The suspect in a shooting and carjacking spree that shut down the Yolo Causeway for hours and spurred a two-county manhunt Friday died in a shootout with Sacramento County sheriff’s deputies, authorities confirmed.
Sacramento County coroner’s officials identified him as 38-year-old Jimmy Lee Graves of Sacramento.
West Sacramento police Sgt. Nathan Steele said Graves died at the scene of the confrontation, which occurred about an hour after he barricaded himself and started a fire inside an apartment complex in the 1900 block of Ethan Way in Sacramento’s Arden-Arcade neighborhood.
His death culminated a 14-hour saga that began with shooting at a West Sacramento machine shop and was followed by three carjackings, a six-hour freeway closure that snarled traffic much of the day and disrupted neighborhoods as police from nine law-enforcement agencies searched for the suspect.
Sacramento Superior Court records show Graves was due to be tried on robbery and aggravated battery charges early next month. His criminal history dates back to 1992 and includes several burglary convictions.
The incident started shortly before 6 a.m., when two employees of B&R Head and Block Repair, a machine shop on West Sacramento’s Harbor Boulevard, interrupted a burglary.
One of the workers, who declined to give his name, said he had just walked in the door and set down his lunch pail when he heard his coworker cry out in surprise.
“I looked at the doorway (of an upstairs office) and saw the muzzle flash,” the man said as he stood near yellow crime-scene tape that surrounded his workplace Friday afternoon. He recalled diving to the floor before hearing the gun go off three times, then twice more as he got up and ran out the door.
His first thought: “Get the hell out of here.”
As West Sacramento police responded to the scene, they got word of a carjacking taking place in the area of Poplar Avenue and West Capitol Avenue, Steele said. Officers chased the vehicle, a Ford Focus, until the suspect fled on foot and carjacked a white Ford truck.
Steele said the suspect — believed to be Graves — rammed a police car and shot at officers as they continued to pursue him onto westbound Interstate 80. As the chase neared the Yolo Causeway, the stolen truck crashed into the center divider, and the man fled into the Yolo Wildlife Area.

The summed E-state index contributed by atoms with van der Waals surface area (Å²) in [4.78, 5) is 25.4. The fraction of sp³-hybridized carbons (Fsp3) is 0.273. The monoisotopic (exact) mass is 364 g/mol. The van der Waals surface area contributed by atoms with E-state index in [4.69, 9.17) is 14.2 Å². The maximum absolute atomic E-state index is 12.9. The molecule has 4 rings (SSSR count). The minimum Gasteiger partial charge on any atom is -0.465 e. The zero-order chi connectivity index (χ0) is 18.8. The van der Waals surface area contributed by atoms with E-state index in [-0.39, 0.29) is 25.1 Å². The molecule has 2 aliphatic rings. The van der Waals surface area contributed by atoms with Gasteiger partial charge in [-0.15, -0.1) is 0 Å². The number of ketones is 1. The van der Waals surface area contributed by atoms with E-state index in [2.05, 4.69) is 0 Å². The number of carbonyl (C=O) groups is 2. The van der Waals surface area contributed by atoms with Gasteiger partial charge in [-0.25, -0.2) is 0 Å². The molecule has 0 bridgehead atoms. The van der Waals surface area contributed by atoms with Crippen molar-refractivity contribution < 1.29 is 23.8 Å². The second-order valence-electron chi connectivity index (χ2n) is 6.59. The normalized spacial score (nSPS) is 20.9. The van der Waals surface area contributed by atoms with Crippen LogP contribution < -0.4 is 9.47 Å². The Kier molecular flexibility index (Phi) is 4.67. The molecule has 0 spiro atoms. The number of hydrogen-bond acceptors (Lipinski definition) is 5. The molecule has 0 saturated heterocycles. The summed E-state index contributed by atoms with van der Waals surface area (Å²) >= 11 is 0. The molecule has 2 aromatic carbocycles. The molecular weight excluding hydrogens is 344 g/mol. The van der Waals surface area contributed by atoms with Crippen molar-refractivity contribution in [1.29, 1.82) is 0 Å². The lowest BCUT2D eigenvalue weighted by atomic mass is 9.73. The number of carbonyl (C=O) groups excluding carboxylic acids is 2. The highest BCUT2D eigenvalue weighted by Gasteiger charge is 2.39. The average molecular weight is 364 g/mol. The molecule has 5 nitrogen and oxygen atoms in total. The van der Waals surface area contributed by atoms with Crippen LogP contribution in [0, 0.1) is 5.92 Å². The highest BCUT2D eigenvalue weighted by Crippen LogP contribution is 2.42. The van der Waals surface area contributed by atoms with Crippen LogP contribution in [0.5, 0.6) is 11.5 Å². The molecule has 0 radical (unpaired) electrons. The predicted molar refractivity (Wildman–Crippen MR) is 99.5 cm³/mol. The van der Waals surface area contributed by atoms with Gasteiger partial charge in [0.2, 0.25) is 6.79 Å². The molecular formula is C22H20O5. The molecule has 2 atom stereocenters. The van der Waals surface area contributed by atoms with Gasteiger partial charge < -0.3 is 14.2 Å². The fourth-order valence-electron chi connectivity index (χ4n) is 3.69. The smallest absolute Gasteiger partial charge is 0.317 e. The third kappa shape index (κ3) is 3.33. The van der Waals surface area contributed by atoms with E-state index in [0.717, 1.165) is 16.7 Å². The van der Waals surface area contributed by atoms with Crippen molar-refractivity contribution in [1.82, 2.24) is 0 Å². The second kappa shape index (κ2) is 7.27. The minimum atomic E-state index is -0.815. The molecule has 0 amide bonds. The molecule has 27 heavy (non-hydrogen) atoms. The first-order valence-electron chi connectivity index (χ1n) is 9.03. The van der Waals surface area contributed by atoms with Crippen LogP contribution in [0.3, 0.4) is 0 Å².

That move resulted in the closure of I-80 between West Sacramento and Davis, leaving hundreds of motorists stranded and others late for their destinations as they were rerouted to Interstate 5.
As authorities searched the causeway area by land and air, Graves apparently hot-wired a tractor, using it to travel from the wildlife area to Old River Road and County Road 127. There, he struck a birdwatcher over the head and stole his third Ford — an F-150 — at about 10 a.m. The carjacking vicitm was taken to an area hospital, Steele said.
SWAT officers searched the Yolo Wildlife Area for a quarter-mile on both sides of the causeway before declaring the area safe at about 12:30 p.m., allowing traffic to travel through the area for the first time in more than six hours.
Back on Harbor Boulevard, West Sacramento police established a perimeter around the machine shop in response to reports that as many as two more burglars were still inside. The area remained closed off, with flash-bang devices occasionally rocking the neighborhood, before authorities cleared the scene at about 2:30 p.m.
Meanwhile, the third stolen Ford was found abandoned in the area of Lerwick and Morse avenues in North Sacramento, where authorities briefly detained a man who was later found not to be involved in the crime spree. Officers continued to search the area before tracking Graves to the Ethan Way apartment complex.